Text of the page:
We also expect reforms on leasing because there is a need to finance SMEs, and we need more reforms to serve as additional leverage to enable banks enter into leasing. Because the advantage with leasing resides in the fact that it is the asset financed that serves as guarantee. So, there are some improvements that we are expecting in this regard and we are waiting for the legislative reforms to take place; for the tax system to be reviewed on these issues; and for government to put in place, as set out in the Phoenix Program worth USD 200 million, the tools and mechanisms they announced: create an agency for SMEs, an agency for craftsmanship; allow some ease in the shift from craftsmanship to SME. We are expecting mechanisms to be put in place to enable banks to use those tools as catalysts to be able to offer more credit, such as guarantee funds; promote an environment that is conducive to the creation of incubators, to the advent of investment funds in terms of equity capital; have a tax system that encourages such structures to get interest in entering into the capital of SMEs and give SMEs the profile of bankable businesses that deserve support in terms of their operations and investment. We also want the banks to be able to help them harness their potential. It’s a process with aspects to be improved. The president drew our attention on the issue of the financing of SMEs and we made proposals. We expect that SMEs can have a quota, so they can compete for public contracts and develop in both the domestic and regional markets.
As you mentioned, this bank has evolved in a rather difficult environment so tell us, what are the main priorities of the bank at the moment here in Côte d'Ivoire?
I am the Chairman of the BACI (Banque Atlantique Côte d’Ivoire) Board and the Director General of the Banque Atlantique Group in 7 UEMOA countries. To talk about Banque Atlantique, I will start by a major event that occurred in June 2012, with the entry of Banque Centrale Populaire du Maroc (BCP) into the capital of the Group – for 50% with the historic shareholder AFG to create a new holding called Atlantic Business International (ABI), which has been coordinating the activities of Banque Atlantique affiliates in 7 sub-Saharan African countries since September 2012. We have initiated many structural projects in all segments of our industry with the injection of money we received from BCP, which allowed all our affiliate banks, especially Banque Atlantique Côte d’Ivoire, to comply automatically with the prudential measures in terms of solvency and credit-rating; and endowed our bank with adequate resources to develop our policy for the financing of the economy. We deployed efforts immediately, and after the first three months of operations, we could see some benefit. We have certain budget planning tools in place, like medium term programming, which enable us to make 3-year projections for our main activities under the wing of BCP, and to launch a few investment programs in terms of information systems or branch re-branding and sharing of best practices between BCP and Côte d’Ivoire. We worked with BCP on all these structural projects, as well as the enhancement of the rules of governance. We also worked on new products for both retail and corporate customers, always in a spirit of synergy between BCP affiliates and subsidiaries of the Banque Atlantique Group.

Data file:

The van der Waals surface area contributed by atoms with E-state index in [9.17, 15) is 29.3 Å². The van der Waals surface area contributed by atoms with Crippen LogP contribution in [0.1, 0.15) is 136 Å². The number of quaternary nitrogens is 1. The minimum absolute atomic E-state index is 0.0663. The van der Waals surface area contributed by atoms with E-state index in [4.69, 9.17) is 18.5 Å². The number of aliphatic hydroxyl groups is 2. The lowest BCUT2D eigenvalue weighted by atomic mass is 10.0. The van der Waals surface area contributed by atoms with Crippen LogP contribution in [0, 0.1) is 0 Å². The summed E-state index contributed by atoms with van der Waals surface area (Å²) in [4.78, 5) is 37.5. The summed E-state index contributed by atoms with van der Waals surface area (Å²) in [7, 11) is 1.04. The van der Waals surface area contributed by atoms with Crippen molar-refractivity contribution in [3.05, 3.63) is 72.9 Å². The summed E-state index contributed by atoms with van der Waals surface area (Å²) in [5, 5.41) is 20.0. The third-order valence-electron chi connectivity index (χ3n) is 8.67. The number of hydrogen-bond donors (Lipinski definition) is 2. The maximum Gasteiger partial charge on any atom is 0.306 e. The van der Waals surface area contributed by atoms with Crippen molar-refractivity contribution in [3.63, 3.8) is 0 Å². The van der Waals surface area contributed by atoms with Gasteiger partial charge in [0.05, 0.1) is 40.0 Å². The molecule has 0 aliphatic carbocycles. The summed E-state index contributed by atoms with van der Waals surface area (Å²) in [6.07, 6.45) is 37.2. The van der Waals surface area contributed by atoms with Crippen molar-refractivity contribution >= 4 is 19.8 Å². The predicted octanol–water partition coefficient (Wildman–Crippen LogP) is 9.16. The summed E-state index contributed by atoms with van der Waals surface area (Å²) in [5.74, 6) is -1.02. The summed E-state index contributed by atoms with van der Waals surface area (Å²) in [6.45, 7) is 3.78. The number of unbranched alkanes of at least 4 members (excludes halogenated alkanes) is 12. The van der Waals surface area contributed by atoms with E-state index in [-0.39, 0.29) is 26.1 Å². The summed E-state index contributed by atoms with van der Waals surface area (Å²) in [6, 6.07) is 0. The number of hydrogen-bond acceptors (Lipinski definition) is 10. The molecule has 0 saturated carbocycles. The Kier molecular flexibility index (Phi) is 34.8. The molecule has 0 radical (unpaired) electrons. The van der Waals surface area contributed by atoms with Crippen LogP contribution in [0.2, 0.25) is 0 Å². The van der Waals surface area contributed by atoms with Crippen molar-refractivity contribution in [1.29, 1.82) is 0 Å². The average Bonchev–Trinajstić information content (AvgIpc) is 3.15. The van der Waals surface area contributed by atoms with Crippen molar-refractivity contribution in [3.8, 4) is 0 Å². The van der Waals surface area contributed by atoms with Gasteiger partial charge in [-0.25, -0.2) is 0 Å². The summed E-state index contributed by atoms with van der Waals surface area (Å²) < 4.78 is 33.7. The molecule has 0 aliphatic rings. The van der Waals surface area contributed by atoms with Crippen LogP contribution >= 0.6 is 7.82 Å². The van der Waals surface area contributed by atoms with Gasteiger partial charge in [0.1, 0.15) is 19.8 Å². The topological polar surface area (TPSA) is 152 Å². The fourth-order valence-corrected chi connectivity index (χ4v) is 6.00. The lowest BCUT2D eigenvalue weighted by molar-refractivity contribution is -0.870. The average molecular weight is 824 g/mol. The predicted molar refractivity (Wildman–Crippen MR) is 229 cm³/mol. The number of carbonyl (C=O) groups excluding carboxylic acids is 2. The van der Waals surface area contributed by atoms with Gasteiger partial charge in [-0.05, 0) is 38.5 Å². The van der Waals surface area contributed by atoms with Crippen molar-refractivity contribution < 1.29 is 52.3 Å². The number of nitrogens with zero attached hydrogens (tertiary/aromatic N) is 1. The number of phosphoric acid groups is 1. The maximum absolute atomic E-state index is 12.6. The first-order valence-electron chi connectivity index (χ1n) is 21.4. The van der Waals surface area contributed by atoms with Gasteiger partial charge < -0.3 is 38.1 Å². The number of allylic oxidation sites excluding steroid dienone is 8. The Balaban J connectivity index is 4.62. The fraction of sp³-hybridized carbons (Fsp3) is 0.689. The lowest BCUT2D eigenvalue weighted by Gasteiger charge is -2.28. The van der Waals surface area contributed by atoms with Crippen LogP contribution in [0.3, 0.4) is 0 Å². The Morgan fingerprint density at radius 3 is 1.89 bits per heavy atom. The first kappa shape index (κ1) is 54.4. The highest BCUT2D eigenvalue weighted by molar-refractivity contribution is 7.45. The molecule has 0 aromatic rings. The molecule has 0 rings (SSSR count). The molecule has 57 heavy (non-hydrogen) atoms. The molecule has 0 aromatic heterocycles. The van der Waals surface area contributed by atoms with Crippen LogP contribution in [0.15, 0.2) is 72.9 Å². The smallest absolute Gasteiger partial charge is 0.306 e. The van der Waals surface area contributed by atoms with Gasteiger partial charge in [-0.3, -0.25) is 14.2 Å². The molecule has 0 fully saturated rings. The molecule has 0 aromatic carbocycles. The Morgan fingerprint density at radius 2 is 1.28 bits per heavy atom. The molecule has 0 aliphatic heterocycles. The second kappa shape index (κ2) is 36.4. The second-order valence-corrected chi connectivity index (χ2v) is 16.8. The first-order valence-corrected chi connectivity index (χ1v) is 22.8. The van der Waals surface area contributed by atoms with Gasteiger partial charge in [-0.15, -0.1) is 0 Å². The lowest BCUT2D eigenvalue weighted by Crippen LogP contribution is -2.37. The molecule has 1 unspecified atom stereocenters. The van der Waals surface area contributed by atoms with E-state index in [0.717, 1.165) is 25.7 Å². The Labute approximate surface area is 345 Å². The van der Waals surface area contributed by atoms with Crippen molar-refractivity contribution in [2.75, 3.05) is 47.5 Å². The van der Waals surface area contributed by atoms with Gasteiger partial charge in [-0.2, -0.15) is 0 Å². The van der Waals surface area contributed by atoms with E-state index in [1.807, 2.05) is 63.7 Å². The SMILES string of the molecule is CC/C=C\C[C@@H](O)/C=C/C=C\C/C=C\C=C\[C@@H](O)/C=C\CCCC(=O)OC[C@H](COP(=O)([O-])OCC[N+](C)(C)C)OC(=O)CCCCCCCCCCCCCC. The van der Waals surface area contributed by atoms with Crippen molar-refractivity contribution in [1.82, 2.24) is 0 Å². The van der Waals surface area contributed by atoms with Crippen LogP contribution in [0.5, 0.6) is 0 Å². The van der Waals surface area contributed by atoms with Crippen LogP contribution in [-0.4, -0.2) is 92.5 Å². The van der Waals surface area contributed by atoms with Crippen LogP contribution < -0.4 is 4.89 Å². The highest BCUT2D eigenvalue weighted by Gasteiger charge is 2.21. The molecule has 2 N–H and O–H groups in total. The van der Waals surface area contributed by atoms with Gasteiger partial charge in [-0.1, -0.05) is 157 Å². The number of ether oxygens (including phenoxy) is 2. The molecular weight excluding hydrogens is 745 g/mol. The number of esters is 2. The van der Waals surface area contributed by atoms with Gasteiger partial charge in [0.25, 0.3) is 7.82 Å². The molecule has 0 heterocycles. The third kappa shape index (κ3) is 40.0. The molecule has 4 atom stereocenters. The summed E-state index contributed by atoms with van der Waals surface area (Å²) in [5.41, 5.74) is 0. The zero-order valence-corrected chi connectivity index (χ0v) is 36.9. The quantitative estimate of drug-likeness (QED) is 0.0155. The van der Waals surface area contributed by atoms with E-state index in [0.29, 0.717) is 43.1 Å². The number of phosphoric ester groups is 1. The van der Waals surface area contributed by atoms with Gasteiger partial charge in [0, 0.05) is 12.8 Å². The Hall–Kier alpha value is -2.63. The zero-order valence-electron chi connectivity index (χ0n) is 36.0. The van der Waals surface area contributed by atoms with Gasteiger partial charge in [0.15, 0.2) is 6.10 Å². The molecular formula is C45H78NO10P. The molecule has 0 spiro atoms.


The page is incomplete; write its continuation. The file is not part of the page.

This co-operation and restructuring led to satisfactory results at the end of FY 2013, when the Group made profitable results. BACI was able to achieve a profit of CFA 8 billion, representing roughly USD 16 million, which is a significant achievement after the restructuring; and increased its market share to position itself as the second largest bank in Côte d’Ivoire based on data provided by the Professional Bankers Association of Côte d’Ivoire. I would say BACI is on the right path. The entry of BCP into the capital of our Group, which occurred in a spirit of partnership, was a good thing. Today, I can say the relationship between our two main shareholders is very good, and AFG has decided to transfer an additional 15% shares to BCP for personal reasons. We are currently finalizing that transfer process, which is almost complete. This will allow BCP, which was already entrusted with the administrative management of the Group, to become the main shareholder of ABI. We went even further and our two shareholders agree with each other so well. Because the historic shareholder has an insurance group in Côte d’Ivoire and in Togo, they decided that ABI, i.e. BCP take 50% of the capital of this insurance group in order to succeed our transformation from a banking group to a financial group. So today, we are the first real financial group in the region to operate in banking and insurance. Insurance is a new sector, though, but it is a regulated profession that is closely linked to banking. So, we hope to perform in the insurance sector as we did in the banking sector. Overall, things are progressing gradually and we hope to continue to consolidate the position of our group within the UEMOA/WAEMU zone; and we’re expecting to be part of the banking groups of reference in this region that finance the economy in the zone, i.e. finance larger businesses but also SMEs, and individuals; and especially participate in the promotion of bank penetration because this is a model in which we achieved success in Morocco. We are the first bank in Morocco with about 5 million customers and we very much participated in the promotion of bank penetration. We are currently developing a model here in Côte d’Ivoire, with the creation of a micro-finance institution which will be called Atlantic Micro-Finance for Africa, so the lower income population can fit into the formal banking system through various tools that meet their needs, to have an impact on the bank penetration rate.